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« How to Help Your Students Evalute Media | Main | People of God »

October 15, 2008


Amy, both Christian and non-Christian can quite legitimately wonder why you choose species membership (membership in Homo sapiens) to be the criterion upon which our fundamental, inalienable rights depend. This is because however you choose to define the species, you end up making our inalienable rights depend on characteristics that are, by the judgment of common sense, completely irrelevant to the question of rights. In other words, the devout Christian does well to question principles that lead to the absurd conclusion that while the small intestine has inalienable rights, the same rights are possessed neither by the Bavarian Pintupi child nor by the genetically different Indonesian Island people.

A small intestine is a piece of a member of a species--a single part, not a whole; an embryo is a whole member of a species, even though it's small. Has there ever been a case where the genetic material of a human being has directed the whole organism to develop into a single, living body part? Unless there's genetic tampering (as with embryonic stem cell research), I don't see this happening.

I have serious historical examples (and I've posted a contemporary one below). You have a small intestine, aliens, and an outlandish hypothetical tale of two groups of humans (the same species) producing offspring which are all magically of a different species that can't reproduce with other humans. (By the way, in order for your illustration to be analogous to the Wikipedia article, you would have to claim that Bavarians and Pintupis--two groups of humans--are different species, like horses and donkeys. I don't think you want to affirm that. And the children of the two species would have to be infertile hybrids, so they wouldn't be interbreeding with each other or anyone else.)

Here's the contemporary example from a PBS interview:

Professor Singer [of Princeton University] believes that what defines and gives value to a person is not his or her intrinsic nature or having been made in the image of God, but the possession of certain specific qualities. Singer says newborns are not yet rational or self-conscious enough to qualify as persons; therefore, if the parents agree, in cases of severe disability, they can be killed.

And how does he define "severe disability"?

Singer would permit infanticide in cases of spina bifida, Down's syndrome, and hemophilia. One reason Singer has reached these conclusions is that he does not accept the sanctity of human life.

Should Down's syndrome children have rights, in your opinion? If you think they should, how would you argue against Singer's position? What difference will your opinion make if he has more power and influence? If everyone had Singer's and your view of determining rights, how do you think this world would look today?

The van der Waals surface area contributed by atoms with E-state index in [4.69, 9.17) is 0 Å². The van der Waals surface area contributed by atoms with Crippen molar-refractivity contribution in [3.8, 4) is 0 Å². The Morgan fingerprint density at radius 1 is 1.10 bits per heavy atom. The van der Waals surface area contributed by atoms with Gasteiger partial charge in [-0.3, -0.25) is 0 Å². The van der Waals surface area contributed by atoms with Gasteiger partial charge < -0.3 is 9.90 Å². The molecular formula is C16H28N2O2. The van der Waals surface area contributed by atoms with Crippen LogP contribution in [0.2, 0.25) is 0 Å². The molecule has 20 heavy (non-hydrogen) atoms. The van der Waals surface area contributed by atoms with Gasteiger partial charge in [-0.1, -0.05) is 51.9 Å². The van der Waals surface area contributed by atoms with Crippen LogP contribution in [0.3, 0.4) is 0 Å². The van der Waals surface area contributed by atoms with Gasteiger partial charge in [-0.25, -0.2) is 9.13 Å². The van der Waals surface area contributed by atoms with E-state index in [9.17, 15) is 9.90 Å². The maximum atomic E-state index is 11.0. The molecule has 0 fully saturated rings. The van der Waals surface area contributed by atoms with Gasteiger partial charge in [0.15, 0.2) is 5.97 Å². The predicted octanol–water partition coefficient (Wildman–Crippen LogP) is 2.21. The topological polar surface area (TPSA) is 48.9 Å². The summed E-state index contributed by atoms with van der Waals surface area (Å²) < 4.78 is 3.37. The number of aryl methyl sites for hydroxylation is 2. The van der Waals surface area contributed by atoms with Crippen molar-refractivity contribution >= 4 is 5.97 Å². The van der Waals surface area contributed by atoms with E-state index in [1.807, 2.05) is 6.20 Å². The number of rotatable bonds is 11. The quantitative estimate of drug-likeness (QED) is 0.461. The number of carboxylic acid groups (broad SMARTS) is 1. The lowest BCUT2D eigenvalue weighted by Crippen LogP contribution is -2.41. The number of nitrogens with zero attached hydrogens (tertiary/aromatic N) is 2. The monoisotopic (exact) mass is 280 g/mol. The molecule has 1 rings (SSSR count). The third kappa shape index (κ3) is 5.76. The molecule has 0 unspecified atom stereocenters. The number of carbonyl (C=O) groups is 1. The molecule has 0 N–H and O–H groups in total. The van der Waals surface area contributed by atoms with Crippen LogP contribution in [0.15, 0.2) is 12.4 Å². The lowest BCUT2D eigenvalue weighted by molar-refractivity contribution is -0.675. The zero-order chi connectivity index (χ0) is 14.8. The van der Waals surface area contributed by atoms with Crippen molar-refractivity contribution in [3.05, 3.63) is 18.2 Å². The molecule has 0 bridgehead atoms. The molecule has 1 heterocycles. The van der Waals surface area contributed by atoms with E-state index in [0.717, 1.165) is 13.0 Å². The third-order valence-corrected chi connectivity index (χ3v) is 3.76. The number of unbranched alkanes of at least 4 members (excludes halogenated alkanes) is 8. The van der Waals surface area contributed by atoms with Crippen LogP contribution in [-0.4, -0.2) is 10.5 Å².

The deconstructionism that leads to these wild reasonings are also the result of a denial of the absolute-God. If one cannot reason a worldview that starts with God[as He is known to be in special revelation], it is right and proper to question such self evident propositions as these. I wonder at what point do you answer a fool in his folly and then let it go.

In the sense that if this:

Gen 1:26 "Then God said, "Let Us make man in Our image, according to Our likeness; and let them rule over the fish of the sea and over the birds of the sky and over the cattle and over all the earth, and over every creeping thing that creeps on the earth."

Gen 1:27 God created man in His own image, in the image of God He created him; male and female He created them."

is true,

it is not necessary to apologize for considering mans value a religeous issue. Just because the term "religeous" is applied, doesn't make it less true as it relates to reality. The inherent value of man is itself so self evident, that to questiion it seems quite odd. We do not need to the law to let us know the wrongness of murder--we have the law because the inherent wrongness is so evident.

The attempt to hijack knowledge from the only worldview that rightly can claim any hold on truth seems improbable, but with a people lacking wisdom, who can't spot relativism even when it slaps them in the face, it makes me wonder.

Brad B

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